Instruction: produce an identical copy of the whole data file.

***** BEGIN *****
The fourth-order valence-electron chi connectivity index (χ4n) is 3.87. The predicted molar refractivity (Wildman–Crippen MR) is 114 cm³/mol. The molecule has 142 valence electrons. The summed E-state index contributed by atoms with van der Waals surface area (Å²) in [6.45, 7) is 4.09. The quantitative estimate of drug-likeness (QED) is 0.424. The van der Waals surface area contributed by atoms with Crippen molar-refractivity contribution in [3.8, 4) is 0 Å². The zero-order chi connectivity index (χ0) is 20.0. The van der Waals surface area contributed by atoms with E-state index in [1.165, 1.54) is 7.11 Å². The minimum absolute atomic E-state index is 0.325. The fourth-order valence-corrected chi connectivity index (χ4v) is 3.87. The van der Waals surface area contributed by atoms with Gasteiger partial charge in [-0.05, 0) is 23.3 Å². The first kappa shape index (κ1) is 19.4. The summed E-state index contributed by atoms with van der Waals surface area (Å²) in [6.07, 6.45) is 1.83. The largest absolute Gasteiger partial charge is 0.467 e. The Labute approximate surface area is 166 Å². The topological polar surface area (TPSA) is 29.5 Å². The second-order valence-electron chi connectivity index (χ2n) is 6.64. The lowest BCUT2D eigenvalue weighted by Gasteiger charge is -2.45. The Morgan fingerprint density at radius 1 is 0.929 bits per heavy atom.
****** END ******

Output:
The fourth-order valence-electron chi connectivity index (χ4n) is 3.87. The predicted molar refractivity (Wildman–Crippen MR) is 114 cm³/mol. The molecule has 142 valence electrons. The summed E-state index contributed by atoms with van der Waals surface area (Å²) in [6.45, 7) is 4.09. The quantitative estimate of drug-likeness (QED) is 0.424. The van der Waals surface area contributed by atoms with Crippen molar-refractivity contribution in [3.8, 4) is 0 Å². The zero-order chi connectivity index (χ0) is 20.0. The van der Waals surface area contributed by atoms with E-state index in [1.165, 1.54) is 7.11 Å². The minimum absolute atomic E-state index is 0.325. The fourth-order valence-corrected chi connectivity index (χ4v) is 3.87. The van der Waals surface area contributed by atoms with Gasteiger partial charge in [-0.05, 0) is 23.3 Å². The first kappa shape index (κ1) is 19.4. The summed E-state index contributed by atoms with van der Waals surface area (Å²) in [6.07, 6.45) is 1.83. The largest absolute Gasteiger partial charge is 0.467 e. The Labute approximate surface area is 166 Å². The topological polar surface area (TPSA) is 29.5 Å². The second-order valence-electron chi connectivity index (χ2n) is 6.64. The lowest BCUT2D eigenvalue weighted by Gasteiger charge is -2.45. The Morgan fingerprint density at radius 1 is 0.929 bits per heavy atom.